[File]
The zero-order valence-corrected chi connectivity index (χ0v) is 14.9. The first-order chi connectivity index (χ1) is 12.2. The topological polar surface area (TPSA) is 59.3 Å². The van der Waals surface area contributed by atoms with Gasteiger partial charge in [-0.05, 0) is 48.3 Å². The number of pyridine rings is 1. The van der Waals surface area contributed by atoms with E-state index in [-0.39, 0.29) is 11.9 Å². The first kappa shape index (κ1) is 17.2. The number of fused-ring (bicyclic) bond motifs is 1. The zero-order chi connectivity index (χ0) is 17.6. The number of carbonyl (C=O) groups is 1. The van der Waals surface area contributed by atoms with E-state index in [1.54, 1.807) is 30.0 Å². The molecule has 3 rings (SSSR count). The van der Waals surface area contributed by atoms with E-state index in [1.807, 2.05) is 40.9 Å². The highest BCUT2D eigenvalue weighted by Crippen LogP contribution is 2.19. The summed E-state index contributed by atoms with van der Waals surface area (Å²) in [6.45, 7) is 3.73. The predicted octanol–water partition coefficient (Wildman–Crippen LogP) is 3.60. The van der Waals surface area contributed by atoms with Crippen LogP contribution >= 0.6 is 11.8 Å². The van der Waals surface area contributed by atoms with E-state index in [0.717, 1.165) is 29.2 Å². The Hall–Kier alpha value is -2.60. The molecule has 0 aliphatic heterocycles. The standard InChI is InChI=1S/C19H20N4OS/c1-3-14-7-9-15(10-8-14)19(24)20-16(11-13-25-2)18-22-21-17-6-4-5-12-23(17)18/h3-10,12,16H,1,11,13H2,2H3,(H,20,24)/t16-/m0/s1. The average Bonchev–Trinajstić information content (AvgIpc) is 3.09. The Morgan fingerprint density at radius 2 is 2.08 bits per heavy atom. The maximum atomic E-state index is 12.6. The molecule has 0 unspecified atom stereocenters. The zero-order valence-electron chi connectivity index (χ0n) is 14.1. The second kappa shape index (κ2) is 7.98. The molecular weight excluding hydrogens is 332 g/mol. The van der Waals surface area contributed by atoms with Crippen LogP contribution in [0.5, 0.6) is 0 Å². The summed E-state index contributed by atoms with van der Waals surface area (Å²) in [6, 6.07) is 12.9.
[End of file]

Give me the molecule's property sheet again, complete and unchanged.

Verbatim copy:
The zero-order valence-corrected chi connectivity index (χ0v) is 14.9. The first-order chi connectivity index (χ1) is 12.2. The topological polar surface area (TPSA) is 59.3 Å². The van der Waals surface area contributed by atoms with Gasteiger partial charge in [-0.05, 0) is 48.3 Å². The number of pyridine rings is 1. The van der Waals surface area contributed by atoms with E-state index in [-0.39, 0.29) is 11.9 Å². The first kappa shape index (κ1) is 17.2. The number of fused-ring (bicyclic) bond motifs is 1. The zero-order chi connectivity index (χ0) is 17.6. The number of carbonyl (C=O) groups is 1. The van der Waals surface area contributed by atoms with E-state index in [1.54, 1.807) is 30.0 Å². The molecule has 3 rings (SSSR count). The van der Waals surface area contributed by atoms with E-state index in [1.807, 2.05) is 40.9 Å². The highest BCUT2D eigenvalue weighted by Crippen LogP contribution is 2.19. The summed E-state index contributed by atoms with van der Waals surface area (Å²) in [6.45, 7) is 3.73. The predicted octanol–water partition coefficient (Wildman–Crippen LogP) is 3.60. The van der Waals surface area contributed by atoms with Crippen LogP contribution >= 0.6 is 11.8 Å². The van der Waals surface area contributed by atoms with E-state index in [0.717, 1.165) is 29.2 Å². The Hall–Kier alpha value is -2.60. The molecule has 0 aliphatic heterocycles. The standard InChI is InChI=1S/C19H20N4OS/c1-3-14-7-9-15(10-8-14)19(24)20-16(11-13-25-2)18-22-21-17-6-4-5-12-23(17)18/h3-10,12,16H,1,11,13H2,2H3,(H,20,24)/t16-/m0/s1. The average Bonchev–Trinajstić information content (AvgIpc) is 3.09. The Morgan fingerprint density at radius 2 is 2.08 bits per heavy atom. The maximum atomic E-state index is 12.6. The molecule has 0 unspecified atom stereocenters. The zero-order valence-electron chi connectivity index (χ0n) is 14.1. The second kappa shape index (κ2) is 7.98. The molecular weight excluding hydrogens is 332 g/mol. The van der Waals surface area contributed by atoms with Crippen LogP contribution in [0.5, 0.6) is 0 Å². The summed E-state index contributed by atoms with van der Waals surface area (Å²) in [6, 6.07) is 12.9.